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This security guard could barely fit inside the fancy sports car, and he didn't know what to do, plus he didn't want it to appear like he was stealing the fighter's ride. He squeezed into the driver's seat, and he looked at King, and King looked at Tyson, and the guard looked back and forth between King and Tyson, and he still had no idea what he should do next. He didn't want Tyson to say that he just drove away with the fighter's car. Iron Mike, meanwhile, was screaming that the car was bad luck, and how he wanted to think only positive thoughts in the hours before the rematch. So he gave away the car over a fender bender.

That should give you an idea of the lifestyle he was leading. Just one-half of that one night. King and I went to the Palm for dinner with some of his people, and all of a sudden, we could hear this commotion, like a murmur that becomes a roar, and someone came to the table to find King, so he could reel in Tyson, who was a short distance away at the Versace store inside Caesars, shopping.

Tyson and whoever else was with him had racked up something like an $800,000 bill. I remember he bought purple shoes and yellow and orange scarves. The second he took that stuff out of the store, it had no value. He didn't care. He ordered King to take care of it. "Give me back the check," King told him. Tyson handed that $30 million piece of paper back. King would later cut him another check, less the amount Tyson had spent in the store.

The champ indulged in having a good time and everything that went with it, whether that was drinking or women or more women, cars, clothes, jewelry, and watches. You name it. He wasn't living a life of regret. In the span of ninety minutes, I saw him give away a $350,000 car and spend at least $800,000 at Versace. That's $1.15 million in ninety minutes. In 1997!

Tyson has lived his life, on his terms, on a high wire without any net.

I met him years before that, in the mid-1980s, while eating with my father, Jerry, at Matteo's in Los Angeles. I loved Matteo's. The restaurant is still there, on Westwood Boulevard, just off Pico. It used to be an old-school Hollywood hangout, and I thought they served the best cheese ravioli in Los Angeles.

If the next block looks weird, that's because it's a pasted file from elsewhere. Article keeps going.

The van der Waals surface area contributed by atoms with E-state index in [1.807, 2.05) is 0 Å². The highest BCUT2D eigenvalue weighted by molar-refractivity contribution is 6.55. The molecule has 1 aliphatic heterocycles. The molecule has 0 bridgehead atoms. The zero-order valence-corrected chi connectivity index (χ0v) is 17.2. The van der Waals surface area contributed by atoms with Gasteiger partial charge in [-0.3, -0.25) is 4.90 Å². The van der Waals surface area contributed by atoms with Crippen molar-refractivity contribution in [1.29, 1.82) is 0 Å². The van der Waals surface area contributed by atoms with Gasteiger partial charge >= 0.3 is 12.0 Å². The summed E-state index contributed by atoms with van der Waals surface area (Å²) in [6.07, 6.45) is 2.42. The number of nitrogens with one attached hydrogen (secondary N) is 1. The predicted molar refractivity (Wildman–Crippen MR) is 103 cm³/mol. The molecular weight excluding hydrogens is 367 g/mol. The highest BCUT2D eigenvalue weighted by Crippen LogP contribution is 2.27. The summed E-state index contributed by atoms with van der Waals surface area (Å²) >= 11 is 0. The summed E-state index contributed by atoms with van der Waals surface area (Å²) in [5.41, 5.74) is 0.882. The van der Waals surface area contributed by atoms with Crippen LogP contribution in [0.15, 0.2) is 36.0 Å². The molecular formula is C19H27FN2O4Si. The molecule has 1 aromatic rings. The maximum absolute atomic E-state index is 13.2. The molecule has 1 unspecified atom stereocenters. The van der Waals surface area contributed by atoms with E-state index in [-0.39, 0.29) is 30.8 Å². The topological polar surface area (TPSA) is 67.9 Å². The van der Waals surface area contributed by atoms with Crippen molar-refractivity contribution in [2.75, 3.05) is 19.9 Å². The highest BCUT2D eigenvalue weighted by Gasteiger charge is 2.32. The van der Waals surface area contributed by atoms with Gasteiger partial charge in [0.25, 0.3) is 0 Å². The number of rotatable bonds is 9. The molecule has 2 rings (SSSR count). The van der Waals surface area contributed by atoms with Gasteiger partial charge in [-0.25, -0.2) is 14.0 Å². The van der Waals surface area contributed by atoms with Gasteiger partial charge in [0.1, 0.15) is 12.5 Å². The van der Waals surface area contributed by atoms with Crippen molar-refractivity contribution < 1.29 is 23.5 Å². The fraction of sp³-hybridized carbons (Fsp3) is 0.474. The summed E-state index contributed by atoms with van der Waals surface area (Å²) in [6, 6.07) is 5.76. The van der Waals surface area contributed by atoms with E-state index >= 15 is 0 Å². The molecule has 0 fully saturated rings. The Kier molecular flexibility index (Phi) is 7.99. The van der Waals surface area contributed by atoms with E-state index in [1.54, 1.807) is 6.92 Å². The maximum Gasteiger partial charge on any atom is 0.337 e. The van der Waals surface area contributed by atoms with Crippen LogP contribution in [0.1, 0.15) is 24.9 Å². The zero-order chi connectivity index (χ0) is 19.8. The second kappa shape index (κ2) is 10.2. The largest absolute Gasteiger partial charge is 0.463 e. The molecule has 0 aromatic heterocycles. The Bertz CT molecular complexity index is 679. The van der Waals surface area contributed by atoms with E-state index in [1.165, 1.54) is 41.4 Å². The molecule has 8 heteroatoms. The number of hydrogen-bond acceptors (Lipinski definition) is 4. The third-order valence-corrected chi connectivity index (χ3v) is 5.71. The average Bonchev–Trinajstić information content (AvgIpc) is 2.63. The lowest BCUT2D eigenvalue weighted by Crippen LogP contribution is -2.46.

Matty, a real character from Hoboken, New Jersey, was this older gentleman who owned and ran the place for years. He knew everybody. I mean, everybody--

On this particular Sunday, my dad and I were sitting near the entrance, not at one of the prime tables, but close enough to the front door where we could see every person who came in. Sinatra and Sammy were there, along with Dean Martin. So were Lucille Ball and Gary Morton, Al Davis, Wilt Chamberlain, Farrah Fawcett, and Sugar Ray Robinson, the greatest fighter who ever lived. Tyson, who was still a teenager at that point, was seated at a table not too far away, in the middle of the action. He was with the incomparable Jimmy Jacobs, a man who collected films of fights and comic books, played handball at the sport's highest levels, and came to manage the young menace. Early on, at least.

Jacobs was also there with Bill Cayton, his business partner. King was at a separate table, totally by coincidence, or at least it appeared that way. It's tricky, because at that time, he didn't represent Tyson. At one point, I saw the boxer get up to use the restroom, but on his way there, he noticed this train set that wound around the dining room from the ceiling. He was following the train as it sped around, mesmerized like a kid on Christmas, looked down and there I was. He recognized me from TV, which surprised me. "Mike, how are you?" I said, extending a hand.

He sat down at our table and met my dad that night. King also came over and said hello. And every time I ever saw Tyson in the years since—we're talking decades here—he'd ask about my father. "How's Jerry?" he'd say in that voice, all high-pitched and fast-paced, like he wanted to say everything at once and just might before the night concluded.

Tyson was something like 12-0 at that point. I can't say for sure. He had knocked out everyone his management had put in front of him. He was just beginning his pro career. He had amazing power and potential.


As Mike Tyson climbed boxing's pound-for-pound rankings, ESPN started to send me to some of his fights. I was working freelance for them, transitioning to full time after the Olympics in 1984. We'd always recall that night at Matteo's. As I mentioned, he'd always ask about my dad. It may not have always seemed this way in press conferences, but he always had good manners with me. He'd call me Mr. Gray.

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